BOSTON, DEC. 17 -- The trial of political extremist Lyndon H. LaRouche Jr. and six of his longtime followers opened here today with defense attorneys saying that their clients may at times have been offensive and lacked judgment, but that they deserve their constitutional rights to free expression and a fair trial.
The defendants allegedly tried to obstruct a criminal investigation into the Leesburg-based LaRouche group's multimillion-dollar fund-raising activities for his 1984 presidential campaign. Each of the seven could receive up to five years in jail and a $250,000 fine if convicted.
"A lot of these people are among the most annoying, aggravating people you've ever met in your life," said Michael Reilly, attorney for one of the five LaRouche-related corporations also on trial, having been charged variously with obstruction and credit card fraud. "They believe that the way to make their point is to make it in the most confrontational way."
In his opening arguments for the prosecution today, Assistant U.S. Attorney John Markham described the case as a road map of the inner workings of the often bizarre LaRouche group. The trial is expected to last six months and have more than 150 witnesses, including numerous group dropouts or "defectors," and many current members.
In the crowded courtroom guarded by federal security officers, defense attorneys laid out their own case in opening statements, describing the LaRouche followers as passionate, and occasionally obnoxious, political activists who deserve the right to free expression. The six have been followers of LaRouche for 20 years, accompanying him philosophically on a path that crossed the political landscape from revolutionary socialism to the far right and then to a current peculiar blend of both.
Markham said the group's alleged bilking of millions of dollars from the public and later attempts to stifle a federal probe into the group's fund-raising tactics stemmed from LaRouche's arrogance and his followers' blind devotion to him.
"On many occasions, Mr. LaRouche has told followers that other people in our society don't deserve their money because they're slime, muck, dirt; that he alone has the intelligence to save the Western World, and that deserves other people's money," Markham said. "He said he's the boss, the commander in chief."
LaRouche and his top aides berated the group's rank-and-file fund-raisers, often challenging their sexuality if they didn't raise enough money, Markham said. After the FBI started investigating in 1984, LaRouche and his top aides conspired to send key witnesses to Europe, to hide subpoenaed documents and burn others, the prosecutor said.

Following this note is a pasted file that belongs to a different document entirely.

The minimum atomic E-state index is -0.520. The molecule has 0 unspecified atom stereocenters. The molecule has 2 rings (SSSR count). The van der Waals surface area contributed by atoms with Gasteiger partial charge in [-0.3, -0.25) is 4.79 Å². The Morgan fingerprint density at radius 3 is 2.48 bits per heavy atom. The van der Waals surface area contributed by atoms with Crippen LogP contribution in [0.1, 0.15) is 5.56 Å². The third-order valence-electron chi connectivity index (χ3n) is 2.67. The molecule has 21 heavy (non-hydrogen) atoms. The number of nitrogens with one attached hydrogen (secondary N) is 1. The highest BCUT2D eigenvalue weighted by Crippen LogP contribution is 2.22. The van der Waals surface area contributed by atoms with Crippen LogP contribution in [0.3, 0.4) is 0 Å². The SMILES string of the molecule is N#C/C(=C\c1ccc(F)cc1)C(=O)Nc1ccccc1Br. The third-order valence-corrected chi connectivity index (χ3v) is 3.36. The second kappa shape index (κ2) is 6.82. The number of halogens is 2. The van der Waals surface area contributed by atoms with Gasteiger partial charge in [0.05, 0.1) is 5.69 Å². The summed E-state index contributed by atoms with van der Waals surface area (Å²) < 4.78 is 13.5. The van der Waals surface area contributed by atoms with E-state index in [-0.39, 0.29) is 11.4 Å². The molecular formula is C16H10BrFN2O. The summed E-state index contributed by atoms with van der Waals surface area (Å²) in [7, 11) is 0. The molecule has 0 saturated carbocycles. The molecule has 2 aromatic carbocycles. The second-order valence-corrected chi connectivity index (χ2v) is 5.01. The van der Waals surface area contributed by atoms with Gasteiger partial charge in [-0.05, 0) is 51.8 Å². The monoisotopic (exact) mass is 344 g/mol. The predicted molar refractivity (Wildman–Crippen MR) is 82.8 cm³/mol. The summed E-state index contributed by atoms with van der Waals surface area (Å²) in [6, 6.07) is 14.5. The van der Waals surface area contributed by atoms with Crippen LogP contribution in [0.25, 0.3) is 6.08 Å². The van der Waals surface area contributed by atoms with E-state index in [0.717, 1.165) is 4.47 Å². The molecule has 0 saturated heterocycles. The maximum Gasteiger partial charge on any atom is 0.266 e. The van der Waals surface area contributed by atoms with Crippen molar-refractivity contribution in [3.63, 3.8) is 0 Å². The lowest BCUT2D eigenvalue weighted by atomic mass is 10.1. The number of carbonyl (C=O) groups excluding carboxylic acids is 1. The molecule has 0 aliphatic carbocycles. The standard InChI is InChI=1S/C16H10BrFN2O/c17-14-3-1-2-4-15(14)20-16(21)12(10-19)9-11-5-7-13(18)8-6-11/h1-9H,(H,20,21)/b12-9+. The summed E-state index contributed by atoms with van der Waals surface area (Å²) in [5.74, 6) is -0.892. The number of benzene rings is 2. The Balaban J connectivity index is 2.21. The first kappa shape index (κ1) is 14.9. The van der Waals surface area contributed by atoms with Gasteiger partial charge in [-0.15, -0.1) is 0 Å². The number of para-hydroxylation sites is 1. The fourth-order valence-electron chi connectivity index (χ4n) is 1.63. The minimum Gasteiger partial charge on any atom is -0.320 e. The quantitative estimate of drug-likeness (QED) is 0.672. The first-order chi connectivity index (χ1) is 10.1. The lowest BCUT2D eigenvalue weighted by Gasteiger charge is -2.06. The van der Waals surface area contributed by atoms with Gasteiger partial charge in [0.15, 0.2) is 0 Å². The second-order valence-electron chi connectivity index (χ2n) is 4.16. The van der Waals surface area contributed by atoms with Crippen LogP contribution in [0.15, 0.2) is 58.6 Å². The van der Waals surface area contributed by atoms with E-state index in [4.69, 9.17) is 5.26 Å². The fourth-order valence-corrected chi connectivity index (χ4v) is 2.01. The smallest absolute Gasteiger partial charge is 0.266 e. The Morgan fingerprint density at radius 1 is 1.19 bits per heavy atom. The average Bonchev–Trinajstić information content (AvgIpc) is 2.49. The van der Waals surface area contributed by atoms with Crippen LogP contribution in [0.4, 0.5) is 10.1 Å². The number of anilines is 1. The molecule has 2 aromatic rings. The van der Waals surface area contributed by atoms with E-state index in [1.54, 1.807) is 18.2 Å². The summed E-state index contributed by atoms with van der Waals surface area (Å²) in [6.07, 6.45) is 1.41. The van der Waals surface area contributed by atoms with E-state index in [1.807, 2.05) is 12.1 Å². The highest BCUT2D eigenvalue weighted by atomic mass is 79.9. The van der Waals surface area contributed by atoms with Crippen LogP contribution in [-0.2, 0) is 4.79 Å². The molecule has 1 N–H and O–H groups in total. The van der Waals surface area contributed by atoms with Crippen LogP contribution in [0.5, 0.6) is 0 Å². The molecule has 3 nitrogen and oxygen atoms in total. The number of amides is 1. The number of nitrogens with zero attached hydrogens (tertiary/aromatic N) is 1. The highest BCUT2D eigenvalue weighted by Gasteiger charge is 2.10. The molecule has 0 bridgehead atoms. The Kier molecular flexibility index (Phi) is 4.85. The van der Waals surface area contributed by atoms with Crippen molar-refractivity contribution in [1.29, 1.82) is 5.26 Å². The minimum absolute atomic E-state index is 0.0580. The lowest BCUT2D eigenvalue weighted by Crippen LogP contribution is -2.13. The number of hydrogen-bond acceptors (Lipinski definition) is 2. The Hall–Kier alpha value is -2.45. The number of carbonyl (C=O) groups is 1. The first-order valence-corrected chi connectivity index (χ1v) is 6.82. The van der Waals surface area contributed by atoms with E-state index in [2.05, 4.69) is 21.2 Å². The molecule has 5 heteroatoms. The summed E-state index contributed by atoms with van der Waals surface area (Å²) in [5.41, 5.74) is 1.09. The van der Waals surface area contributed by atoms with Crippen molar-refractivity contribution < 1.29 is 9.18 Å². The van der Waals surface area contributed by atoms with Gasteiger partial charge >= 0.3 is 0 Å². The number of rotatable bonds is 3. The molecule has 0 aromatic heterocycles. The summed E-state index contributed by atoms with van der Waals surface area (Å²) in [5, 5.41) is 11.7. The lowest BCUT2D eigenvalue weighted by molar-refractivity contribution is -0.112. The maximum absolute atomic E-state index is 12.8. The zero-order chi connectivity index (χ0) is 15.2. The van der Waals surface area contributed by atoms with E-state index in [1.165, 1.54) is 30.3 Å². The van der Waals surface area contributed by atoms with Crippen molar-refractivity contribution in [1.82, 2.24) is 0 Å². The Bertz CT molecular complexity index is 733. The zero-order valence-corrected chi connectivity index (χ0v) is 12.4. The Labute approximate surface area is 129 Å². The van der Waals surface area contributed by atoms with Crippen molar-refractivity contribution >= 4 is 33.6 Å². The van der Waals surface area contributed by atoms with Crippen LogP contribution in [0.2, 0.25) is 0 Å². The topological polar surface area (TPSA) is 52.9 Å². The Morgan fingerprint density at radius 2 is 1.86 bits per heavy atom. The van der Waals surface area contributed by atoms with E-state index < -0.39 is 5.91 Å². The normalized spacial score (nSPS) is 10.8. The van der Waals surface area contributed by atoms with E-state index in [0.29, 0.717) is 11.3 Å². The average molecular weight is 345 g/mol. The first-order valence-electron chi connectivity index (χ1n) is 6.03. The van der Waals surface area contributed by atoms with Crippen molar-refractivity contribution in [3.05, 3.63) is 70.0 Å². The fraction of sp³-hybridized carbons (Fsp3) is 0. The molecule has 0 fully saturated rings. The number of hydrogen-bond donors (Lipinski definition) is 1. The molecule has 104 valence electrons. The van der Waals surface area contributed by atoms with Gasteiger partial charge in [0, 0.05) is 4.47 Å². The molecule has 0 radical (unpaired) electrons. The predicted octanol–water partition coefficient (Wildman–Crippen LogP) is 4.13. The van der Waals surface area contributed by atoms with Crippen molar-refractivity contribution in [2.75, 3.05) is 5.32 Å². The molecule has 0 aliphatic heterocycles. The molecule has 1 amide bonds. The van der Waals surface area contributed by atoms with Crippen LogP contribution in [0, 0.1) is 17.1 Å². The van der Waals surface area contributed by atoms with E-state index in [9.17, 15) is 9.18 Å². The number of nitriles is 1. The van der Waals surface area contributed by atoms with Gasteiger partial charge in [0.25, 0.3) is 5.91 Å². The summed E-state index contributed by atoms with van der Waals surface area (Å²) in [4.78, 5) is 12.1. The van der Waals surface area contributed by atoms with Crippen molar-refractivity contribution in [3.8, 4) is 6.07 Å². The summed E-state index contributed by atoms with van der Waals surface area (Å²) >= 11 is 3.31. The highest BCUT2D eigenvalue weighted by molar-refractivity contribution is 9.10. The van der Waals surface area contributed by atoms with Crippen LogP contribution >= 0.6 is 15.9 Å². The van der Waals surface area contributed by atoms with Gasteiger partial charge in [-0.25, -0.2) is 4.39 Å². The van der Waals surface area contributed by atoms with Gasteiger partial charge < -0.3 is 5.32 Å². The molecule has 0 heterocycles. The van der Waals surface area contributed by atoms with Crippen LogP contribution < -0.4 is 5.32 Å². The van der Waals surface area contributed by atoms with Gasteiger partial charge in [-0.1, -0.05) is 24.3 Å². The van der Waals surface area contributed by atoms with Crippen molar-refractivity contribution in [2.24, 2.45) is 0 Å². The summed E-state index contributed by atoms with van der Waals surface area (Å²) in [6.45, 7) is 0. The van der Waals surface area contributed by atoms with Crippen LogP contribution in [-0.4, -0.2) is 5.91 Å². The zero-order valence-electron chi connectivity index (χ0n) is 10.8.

Three of 12 defense attorneys made opening statements today and presented a completely different characterization of the group. They spoke of an organization devoted to all-American principles, in favor of a strong military and against drugs and communism. The defense also tried to prepare the 12 jurors and four alternates for the prosecution's harsh portrayal of their clients.
"They believe passionately, with all their energy, and with a commitment that involves their entire life style," said Attorney Matthew Feinberg, representing two of the other Larouche companies. "No matter how offensive, alien, or lacking in judgment" they may be, he said, "words are not a crime."
Feinberg said the jurors should not trust the group defectors who will testify as prosecution witnesses against their ex-leader for the first time. He asked that the jurors keep an open mind in the "hard to understand" case.
Feinberg finally warned them against believing the testimony of "exploiters" of the group, an apparent reference to two former paid group consultants expected to testify.
Both are former Ku Klux Klan activists from Reading, Pa. One, Forrest Lee Fick, has turned government informer, while the other, Roy Frankhouser, was convicted last week on obstruction charges. The government had sought to have Frankhouser's case severed and tried first so it could compel his testimony in the case by granting him immunity.
The LaRouche defendants' case rests on Frankhouser and Fick, in a defense scenario that even LaRouche group attorney Reilly calls "weird."
During many years, testimony showed, the two collected fees from the group by falsely claiming that they had a close friend who was a former top CIA official. Testimony has shown that the two persuaded a ship worker friend to pose as this so-called CIA official, code named "Mr. Ed," in meetings with LaRouche aides.
Despite the unlikelihood of the situation, the LaRouche group believed completely that those two Klan activists had an inside line through "Mr. Ed" to the White House and the Kremlin, according to defense lawyers. Even now, their defense is that it was Fick and Frankhouser who told the group to hide the witnesses and documents. The defendants added that they thought they had CIA approval in slowing the FBI probe.
Attorney William Cummings, representing LaRouche aide Michelle Steinberg, said that LaRouche followers believed -- based on what they thought were the two men's close relations with the CIA -- that the government considered the LaRouche group as "a national resource in security matters" with an immunity from prosecution.
"At all times, they were acting with a proper motive," he said.
Frankhouser faces sentencing in February on his obstruction conviction. Like the defendants in the trial that began today, he could receive up to five years in jail and a $250,000 fine.
Lawyers on both sides say some of the most dramatic testimony will come from dozens of people appearing for the prosecution, who said they were bilked by the group. They said group fund-raisers obtained large amounts of money, sometimes up to $100,000, from their credit card accounts without authorization, and then refused to give the money back.